In 2002, I spoke at a supply chain forum for Presidents and CEOs. Since there was a labor dispute going on at the ports on the west coast at the time, I asked a hypothetical question: “What would happen if the west coast ports shut down, and you were not able to get products delivered in a timely manner?” Thirteen years later, this hypothetical question has become a reality for many companies.

West_Coast_ports_-_600x400.jpgWest_Coast_ports_-_600x400.jpgHow big a deal is this? Well, this past weekend when I was at a Valentine’s Day event with many company executives, the last thing I expected to be talking about was the situation at the west coast ports. But that is exactly what happened, as several presidents and CEOs came up to me and said, “You’re the supply chain guy, so tell me what is going on at the ports!” It’s easy to understand their concern and angst.

Here is a brief summary of the situation. The Pacific Maritime Association (PMA) and the International Longshoremen Warehouse Union (ILWU) have been operating without a contract since the end of June, 2014. Initially, shippers were encouraged when both sides declared that the ports would keep operating as they continued contract negotiations. As negotiations wore on though, the situation deteriorated, and the PMA accused the ILWU of engaging in a slowdown that negatively affected the ports. Now, after eight months of increasingly bitter contract negotiations and lobbying by Congressional representatives, President Obama has ordered his Secretary of Labor, Tom Perez, to jump-start stalled labor talks between shipping companies and the dockworkers' union.

Even if there is an agreement in the near future, it will be several months before the ports on the West Coast resume normal operations. And for the C-Level Executives who are pressuring their supply chain team to “do something,” it may be time for a reality check.  Listen to the interview I recently conducted with Jon Slangerup, the CEO of the Port of Long Beach, to understand why there are not a lot of easy options, unless your company is willing to divert freight to different ports and lengthen transit times, or use more costly air freight.

In this interview, Mr. Slangerup highlighted some important facts about port activity that could directly impact corporate supply chains. For example, after an agreement has been reached, it will take 30 days to complete a vote to ratify the contract. Once ratified, it will take at least three months before the ports can clear out its backlog of containers and resume a normal schedule. Thus, it will be at least four months after the sides reach an agreement for things to return to normal. But that is not all. Mr. Slangerup pointed out that several of the ships that are at anchorage are large ships with anywhere from 12,000 to 16,000 TEU’s—this will create additional operational challenges.

And since 40% of our nation’s imports flow through the ports at Long Beach and Los Angeles, there is too much volume for the other west coast ports to absorb. A bad situation has now become worse because of labor disruptions at other critically important west coast ports.

In addition to talking to port officials, we have also been talking to veterans of the ocean industry to get their insights. According to one individual, there are two ominous warning signs. First, the PMA has officially declared that it has issued its “final offer” and second, the PMA has issued news releases highlighting the compensation and benefits packages for the members of the ILWU. And just for good measure, the PMA suspended operations at the ports for the President’s Day holiday weekend. According to this industry veteran, these moves could portend more trouble for shippers. If the Labor Secretary is unable to get an agreement, look for increasing pressure on the President to invoke Taft-Hartley in an effort to prevent a strike.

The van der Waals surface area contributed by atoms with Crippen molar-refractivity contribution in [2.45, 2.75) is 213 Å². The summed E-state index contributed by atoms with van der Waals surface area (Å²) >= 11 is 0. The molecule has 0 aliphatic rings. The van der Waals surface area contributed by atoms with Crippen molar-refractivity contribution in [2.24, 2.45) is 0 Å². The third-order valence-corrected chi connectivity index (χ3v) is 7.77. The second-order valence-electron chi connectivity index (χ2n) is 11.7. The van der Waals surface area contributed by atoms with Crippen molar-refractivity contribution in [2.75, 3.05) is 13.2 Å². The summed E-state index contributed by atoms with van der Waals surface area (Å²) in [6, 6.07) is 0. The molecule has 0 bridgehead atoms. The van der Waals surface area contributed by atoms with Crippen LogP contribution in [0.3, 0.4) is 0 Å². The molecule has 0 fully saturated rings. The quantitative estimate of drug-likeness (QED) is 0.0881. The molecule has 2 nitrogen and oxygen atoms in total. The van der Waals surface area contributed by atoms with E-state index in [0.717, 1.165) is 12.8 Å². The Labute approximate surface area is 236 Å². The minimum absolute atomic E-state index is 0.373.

The port situation is having a drastic impact on businesses throughout the United States, and there is very little encouraging news for shippers who have containers in the water headed toward Long Beach and Los Angeles. As many senior logistics people have pointed out, there is no reliable or definitive schedule shippers can rely upon to determine when the inventory or parts on the water headed to the west coast ports in the United States will actually get to their facilities. In short, shippers are having to guess when their products will be clearing the ports and available for delivery to their facilities. (That is why readers of this blog may want to send a copy of this message to your C-Level executives to give them a better understanding about the port situation.)

As noted above, whether you use more costly air freight or air charter, or divert freight to non-west coast ports, there are not a lot of attractive options. So when one president recently told me that air freight would be too expensive for his company, I nodded. But then I asked, “How much will it cost to lose customers because you don’t have products available to sell?”

Finally, as I learned when I moderated a panel discussion at the Stifel Conference last week, every shipper, regardless of size, is being affected by the port situation. If you are trying to determine how this situation is impacting your company, our friends at Supply Chain Edge have created a checklist that may be useful for you. Simply click here or send us an e-mail at to obtain a copy.


Eventually, shippers will work through this, but for now, keep this situation at the forefront of your considerations for your importing and exporting activities.